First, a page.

Rangers shortstop Elvis Andrus will be sidelined for “several days” due to tendinitis in the flexor tendon of his right arm, reports Evan Grant of the Dallas Morning News.
Andrus was trying to play through some early soreness, but the Rangers decided to shut him down after he made an awkward throw to first base during yesterday’s Cactus League game against the Royals. While Rangers assistant general manager Thad Levine isn’t concerned about the situation, they are hoping that rest will do the trick.
“I think he’d like to play through it,” Levine said. “But we decided to take matters out of his hand. Once we saw that, we felt like we should address it and knock it out. Elvis was probably trying to protect himself, but rather than let Dr. Andrus do it, I think we’re going to protect him.”
This is another situation to watch in the Rangers’ middle infield, as Andrus’ new double-play partner, Jurickson Profar, has been limited this spring due to right shoulder tendinitis.
Fortune Magazine has put out a list of The World’s Greatest Leaders. Not the greatest business leaders, not the greatest leaders in a given industry, but the Greatest Leaders, full stop. The greatest according to Fortune: The Cubs’ Theo Epstein.
For some context, Pope Francis was third. Angela Merkel was 10th. Lebron James was the next greatest sports leader, ranked 11th. Take Fortune’s methodology with a grain of salt, however, given that it has John McCain above Merkel — what, exactly, does he lead now? — and Samantha Bee in the top 20.
So what makes Theo the world’s best leader according to Fortune?
The Cubs owe their success to a five-year rebuilding program that featured a concatenation of different leadership styles. The team thrived under the affable patience of owner Tom Ricketts, and, later, under the innovative eccentricity of manager Joe Maddon. But most important of all was the evolution of the club’s president for baseball operations, Theo Epstein, the wunderkind executive who realized he would need to grow as a leader in order to replicate in Chicago the success he’d had with the Boston Red Sox.
I don’t want to take anything away from what Theo has done — he’s a Hall of Fame executive already in my view — but I feel like maybe one needs to adjust for the fact that this is a baseball team we’re talking about. They’re the whole world to us and their brands are nationally and even world famous, but as an organization, sports teams are rather small. There are guys who run reasonably-sized HVAC companies with more employees than a baseball team and they don’t get the benefit of an antitrust exemption and a rule which allows them to get their pick of the best new employees if they had a bad year the year before.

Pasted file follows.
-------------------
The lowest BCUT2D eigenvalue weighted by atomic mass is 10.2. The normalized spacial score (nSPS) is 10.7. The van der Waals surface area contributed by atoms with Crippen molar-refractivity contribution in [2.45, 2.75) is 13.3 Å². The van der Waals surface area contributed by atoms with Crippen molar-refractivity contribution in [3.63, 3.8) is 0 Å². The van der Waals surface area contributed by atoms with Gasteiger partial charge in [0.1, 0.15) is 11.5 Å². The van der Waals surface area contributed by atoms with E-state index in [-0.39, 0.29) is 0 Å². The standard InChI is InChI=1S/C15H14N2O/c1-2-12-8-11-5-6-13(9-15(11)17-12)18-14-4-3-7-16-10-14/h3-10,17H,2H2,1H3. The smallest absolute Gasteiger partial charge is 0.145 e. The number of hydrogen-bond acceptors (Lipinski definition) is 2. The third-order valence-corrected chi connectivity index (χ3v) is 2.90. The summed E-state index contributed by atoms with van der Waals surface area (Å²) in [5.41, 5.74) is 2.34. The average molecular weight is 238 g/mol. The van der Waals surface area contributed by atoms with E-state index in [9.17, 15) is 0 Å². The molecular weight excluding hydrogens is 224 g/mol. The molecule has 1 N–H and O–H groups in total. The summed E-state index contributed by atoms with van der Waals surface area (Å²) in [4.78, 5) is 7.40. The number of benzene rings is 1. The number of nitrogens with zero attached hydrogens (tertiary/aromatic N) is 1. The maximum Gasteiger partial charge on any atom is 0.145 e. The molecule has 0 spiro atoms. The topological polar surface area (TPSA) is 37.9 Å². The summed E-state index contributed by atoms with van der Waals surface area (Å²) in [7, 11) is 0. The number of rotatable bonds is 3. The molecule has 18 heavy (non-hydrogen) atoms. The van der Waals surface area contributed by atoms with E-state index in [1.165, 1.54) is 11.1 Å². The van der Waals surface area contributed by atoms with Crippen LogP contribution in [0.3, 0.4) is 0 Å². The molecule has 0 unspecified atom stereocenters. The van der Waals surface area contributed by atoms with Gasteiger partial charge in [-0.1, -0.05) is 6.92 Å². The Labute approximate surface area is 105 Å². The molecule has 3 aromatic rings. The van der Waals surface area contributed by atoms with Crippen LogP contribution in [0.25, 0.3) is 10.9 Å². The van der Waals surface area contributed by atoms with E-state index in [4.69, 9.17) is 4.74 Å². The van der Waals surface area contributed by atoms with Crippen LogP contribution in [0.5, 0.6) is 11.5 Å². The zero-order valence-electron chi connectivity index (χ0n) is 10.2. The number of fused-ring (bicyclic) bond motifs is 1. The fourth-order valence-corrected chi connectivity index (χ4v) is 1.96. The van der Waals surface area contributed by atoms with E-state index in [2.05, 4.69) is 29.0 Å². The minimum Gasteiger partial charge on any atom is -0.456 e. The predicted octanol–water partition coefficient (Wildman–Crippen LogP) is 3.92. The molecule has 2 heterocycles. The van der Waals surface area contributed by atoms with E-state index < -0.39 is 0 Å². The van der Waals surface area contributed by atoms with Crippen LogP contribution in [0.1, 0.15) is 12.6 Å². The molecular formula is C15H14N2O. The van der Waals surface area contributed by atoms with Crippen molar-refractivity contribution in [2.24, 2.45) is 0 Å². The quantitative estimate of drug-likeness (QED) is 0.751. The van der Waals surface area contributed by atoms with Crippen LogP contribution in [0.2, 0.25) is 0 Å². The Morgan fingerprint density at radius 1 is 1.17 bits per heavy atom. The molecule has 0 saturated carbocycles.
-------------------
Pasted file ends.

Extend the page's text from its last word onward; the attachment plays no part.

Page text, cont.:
Really, not trying to throw shade here, just thinking that being the spiritual father for 1.2 billion Catholics or running a foundation that serves 55 million needy children — like the woman who comes in at number 14 — is a bit of a tougher trick.
But this will make a great framed magazine article on Theo’s wall in Wrigley Field.
United States starter Marcus Stroman was named Most Valuable Player of the World Baseball Classic after helping lead the U.S. to its first ever WBC title on Wednesday night in an 8-0 victory over Puerto Rico. Stroman flirted with a no-hitter through six innings, but gave up a double to lead off the seventh before being relieved by Sam Dyson.
Stroman also pitched 4 2/3 scoreless innings against the Dominican Republic in Pool C play on March 11. He struggled in Pool F play against Puerto Rico last Friday, surrendering four runs in 4 2/3 innings.
The WBC MVP award understandably goes to a player of the winning team. However, Wladimir Balentien of the Netherlands deserves special mention. In 26 at-bats during the WBC, he hit a double and had a WBC-high four home runs, 12 RBI, and 12 runs scored while putting up a .615/.677/.1.115 batting line. That’s MVP-esque as far as this tournament is concerned.